New Budapest photo exhibition ‘Weegee – the Famous’ presents New York street life
The sensational images of Arthur Felling, widely known as Weegee, made him synonymous with the Big Apple in the 1930s. A new exhibition at the Mai Manó House presents 104 of his best photos, delving deep into the evening secrets of the city that never sleeps. On view until 20 January, 2019.
Outlaws, people fleeing flaming buildings, policemen, firefighters, strippers taking a break, people fallen asleep at strange places and those caught up in sudden calamity of crime are the main subjects of Weegee’s photographs, with ever-buzzing New York in the background. A master of down-and-dirty street photography and photojournalism, Weegee was always at the right place at the right time to capture the action amid the New York nightlife of the early 20th century.
Weegee was born Usher Felig into a Jewish family in what is now Ukraine. But when Usher was ten, as so many others at that time, the Feligs set off for America, the land of hope and dreams. Usher Felig became Arthur Fellig. When a street photographer took a picture of him, Arthur fell in love with photography and from then on, didn’t want to do anything else. He left school and got hired to take photos for magazines. He soon bought himself a pony, named Hypo after the chemical solution used to process pictures, and took photos of children on it, trying to charge their parents for the fancy shot. This didn’t really work out, so Arthur turned to news photography, and created a whole new persona: Weegee.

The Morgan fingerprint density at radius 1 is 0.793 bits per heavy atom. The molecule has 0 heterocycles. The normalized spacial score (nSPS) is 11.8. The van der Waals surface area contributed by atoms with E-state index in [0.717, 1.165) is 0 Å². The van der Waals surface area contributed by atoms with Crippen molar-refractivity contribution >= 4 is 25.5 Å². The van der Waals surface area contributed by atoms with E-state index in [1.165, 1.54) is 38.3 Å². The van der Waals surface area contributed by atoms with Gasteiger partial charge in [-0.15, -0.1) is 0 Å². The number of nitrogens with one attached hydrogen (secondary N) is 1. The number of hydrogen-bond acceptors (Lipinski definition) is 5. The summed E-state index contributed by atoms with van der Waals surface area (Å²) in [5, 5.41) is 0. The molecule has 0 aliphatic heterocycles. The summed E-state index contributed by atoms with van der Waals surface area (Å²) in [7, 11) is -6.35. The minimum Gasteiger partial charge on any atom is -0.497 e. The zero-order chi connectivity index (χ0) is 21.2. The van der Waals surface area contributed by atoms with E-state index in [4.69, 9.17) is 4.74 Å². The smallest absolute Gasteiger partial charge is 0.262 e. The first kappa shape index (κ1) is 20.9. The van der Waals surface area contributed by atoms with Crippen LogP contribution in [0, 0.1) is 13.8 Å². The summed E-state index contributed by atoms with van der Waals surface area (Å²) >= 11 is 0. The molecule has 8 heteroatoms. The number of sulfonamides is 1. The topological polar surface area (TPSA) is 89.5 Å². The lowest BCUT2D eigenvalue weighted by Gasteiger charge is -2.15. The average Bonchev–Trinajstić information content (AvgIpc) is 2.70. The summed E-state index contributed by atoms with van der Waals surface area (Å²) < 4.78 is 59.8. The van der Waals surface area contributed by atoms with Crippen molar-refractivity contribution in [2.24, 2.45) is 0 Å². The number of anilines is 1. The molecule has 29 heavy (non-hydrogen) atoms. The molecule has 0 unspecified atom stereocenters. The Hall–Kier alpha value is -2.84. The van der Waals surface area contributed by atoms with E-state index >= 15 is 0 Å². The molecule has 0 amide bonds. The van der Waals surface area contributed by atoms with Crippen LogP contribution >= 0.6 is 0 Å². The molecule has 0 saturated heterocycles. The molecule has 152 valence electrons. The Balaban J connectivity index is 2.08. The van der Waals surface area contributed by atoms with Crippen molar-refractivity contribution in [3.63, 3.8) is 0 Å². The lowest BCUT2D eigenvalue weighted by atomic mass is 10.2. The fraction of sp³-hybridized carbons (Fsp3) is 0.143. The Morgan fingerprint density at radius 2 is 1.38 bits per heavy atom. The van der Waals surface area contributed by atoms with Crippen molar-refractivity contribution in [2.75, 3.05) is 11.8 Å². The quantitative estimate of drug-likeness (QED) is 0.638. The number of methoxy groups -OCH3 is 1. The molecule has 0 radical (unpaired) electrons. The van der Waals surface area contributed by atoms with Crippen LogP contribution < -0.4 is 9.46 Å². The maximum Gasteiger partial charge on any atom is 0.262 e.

Arthur had an amazing ability to get to wherever he needed to be, murder, fire, suicide or car crash, at exactly the right moment. He lived close to police headquarters and, without a steady job or a family – as he once said, he never wanted a hot dinner or a husky kid – he could stay up all night to chase crime and women. From dusk till dawn, he followed police and emergency services around. Whatever happened, he was always there but beyond that, he had a fantastic talent to tell a story, which eventually made him Weegee, the Famous. He got this name, a phonetic rendering of Ouija, the board used by psychics, for sniffing out stories.
In 1938, Weegee was the only reporter in New York with permission to run a portable police-band shortwave radio, so if anything happened in the city, he was one of the first to find out. Adding a complete darkroom in the boot of his car, he was able to get his sensational images to newspapers – the Herald-Tribune, Daily News, Post, The Sun and PM Weekly – long before anyone else.
His work started attracting outside interest and his photos were exhibited at museums. His career catapulted him to success, for better or worse. He went on to publish several books and moved to Hollywood, where he played small parts in movies and even worked with Stanley Kubrick, taking stills during the filming of Dr. Strangelove. By now, Arthur was putting a trademark Weegee stamp on his photos. He learned how to distort images – like his famous photo of Marilyn Monroe – and gave up his digs near police headquarters. He also got married. Later he moved back to New York, and died of a brain tumour at age 69.
Self-taught and extremely talented, Weegee can be seen as the American counterpart of Brassaï, who photographed Paris street scenes at night. Through telling whole personal stories through a photograph, his oeuvre also paints a portrait of the nocturnal life of New York before the war.
You can see 104 of Weegee’s best photographs on display in a suitably cool black-white-and-yellow setting at the Mai Manó House until 20 January.